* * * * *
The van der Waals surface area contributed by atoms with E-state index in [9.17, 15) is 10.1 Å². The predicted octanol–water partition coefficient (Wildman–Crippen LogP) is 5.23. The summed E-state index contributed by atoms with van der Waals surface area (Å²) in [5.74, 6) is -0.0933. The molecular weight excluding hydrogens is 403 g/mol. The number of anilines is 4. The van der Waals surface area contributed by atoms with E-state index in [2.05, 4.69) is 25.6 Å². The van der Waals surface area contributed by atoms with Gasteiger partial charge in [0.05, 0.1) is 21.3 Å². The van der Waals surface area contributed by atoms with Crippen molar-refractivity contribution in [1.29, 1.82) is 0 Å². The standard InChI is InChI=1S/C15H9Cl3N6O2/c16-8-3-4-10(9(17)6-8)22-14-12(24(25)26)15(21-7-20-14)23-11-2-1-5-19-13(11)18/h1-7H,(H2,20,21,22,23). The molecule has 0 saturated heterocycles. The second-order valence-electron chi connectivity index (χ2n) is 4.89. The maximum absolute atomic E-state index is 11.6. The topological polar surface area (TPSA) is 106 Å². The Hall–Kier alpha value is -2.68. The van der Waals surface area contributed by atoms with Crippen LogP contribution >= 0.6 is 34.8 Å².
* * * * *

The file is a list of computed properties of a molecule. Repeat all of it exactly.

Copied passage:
The van der Waals surface area contributed by atoms with E-state index in [9.17, 15) is 10.1 Å². The predicted octanol–water partition coefficient (Wildman–Crippen LogP) is 5.23. The summed E-state index contributed by atoms with van der Waals surface area (Å²) in [5.74, 6) is -0.0933. The molecular weight excluding hydrogens is 403 g/mol. The number of anilines is 4. The van der Waals surface area contributed by atoms with E-state index in [2.05, 4.69) is 25.6 Å². The van der Waals surface area contributed by atoms with Gasteiger partial charge in [0.05, 0.1) is 21.3 Å². The van der Waals surface area contributed by atoms with Crippen molar-refractivity contribution in [1.29, 1.82) is 0 Å². The standard InChI is InChI=1S/C15H9Cl3N6O2/c16-8-3-4-10(9(17)6-8)22-14-12(24(25)26)15(21-7-20-14)23-11-2-1-5-19-13(11)18/h1-7H,(H2,20,21,22,23). The molecule has 0 saturated heterocycles. The second-order valence-electron chi connectivity index (χ2n) is 4.89. The maximum absolute atomic E-state index is 11.6. The topological polar surface area (TPSA) is 106 Å². The Hall–Kier alpha value is -2.68. The van der Waals surface area contributed by atoms with Crippen LogP contribution >= 0.6 is 34.8 Å².